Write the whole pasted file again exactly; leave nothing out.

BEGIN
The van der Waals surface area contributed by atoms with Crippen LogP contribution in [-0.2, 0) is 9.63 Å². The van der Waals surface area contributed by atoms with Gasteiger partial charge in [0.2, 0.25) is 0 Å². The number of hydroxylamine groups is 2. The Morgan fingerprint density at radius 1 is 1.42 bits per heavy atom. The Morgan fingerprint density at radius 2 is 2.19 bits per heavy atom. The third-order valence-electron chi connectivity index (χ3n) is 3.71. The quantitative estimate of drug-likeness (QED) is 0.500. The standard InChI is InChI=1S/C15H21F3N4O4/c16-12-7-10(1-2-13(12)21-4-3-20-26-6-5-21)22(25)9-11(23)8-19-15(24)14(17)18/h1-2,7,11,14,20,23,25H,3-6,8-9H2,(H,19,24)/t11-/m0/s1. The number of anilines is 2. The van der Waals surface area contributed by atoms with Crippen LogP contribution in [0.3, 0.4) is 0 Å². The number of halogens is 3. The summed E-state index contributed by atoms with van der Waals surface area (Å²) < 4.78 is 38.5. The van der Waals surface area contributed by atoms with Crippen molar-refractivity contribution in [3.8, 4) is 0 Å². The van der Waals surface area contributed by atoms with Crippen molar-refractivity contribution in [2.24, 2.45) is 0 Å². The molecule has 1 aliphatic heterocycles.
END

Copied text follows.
The van der Waals surface area contributed by atoms with Crippen LogP contribution in [-0.2, 0) is 9.63 Å². The van der Waals surface area contributed by atoms with Gasteiger partial charge in [0.2, 0.25) is 0 Å². The number of hydroxylamine groups is 2. The Morgan fingerprint density at radius 1 is 1.42 bits per heavy atom. The Morgan fingerprint density at radius 2 is 2.19 bits per heavy atom. The third-order valence-electron chi connectivity index (χ3n) is 3.71. The quantitative estimate of drug-likeness (QED) is 0.500. The standard InChI is InChI=1S/C15H21F3N4O4/c16-12-7-10(1-2-13(12)21-4-3-20-26-6-5-21)22(25)9-11(23)8-19-15(24)14(17)18/h1-2,7,11,14,20,23,25H,3-6,8-9H2,(H,19,24)/t11-/m0/s1. The number of anilines is 2. The van der Waals surface area contributed by atoms with Crippen LogP contribution in [0.3, 0.4) is 0 Å². The number of halogens is 3. The summed E-state index contributed by atoms with van der Waals surface area (Å²) < 4.78 is 38.5. The van der Waals surface area contributed by atoms with Crippen molar-refractivity contribution in [3.8, 4) is 0 Å². The van der Waals surface area contributed by atoms with Crippen molar-refractivity contribution in [2.24, 2.45) is 0 Å². The molecule has 1 aliphatic heterocycles.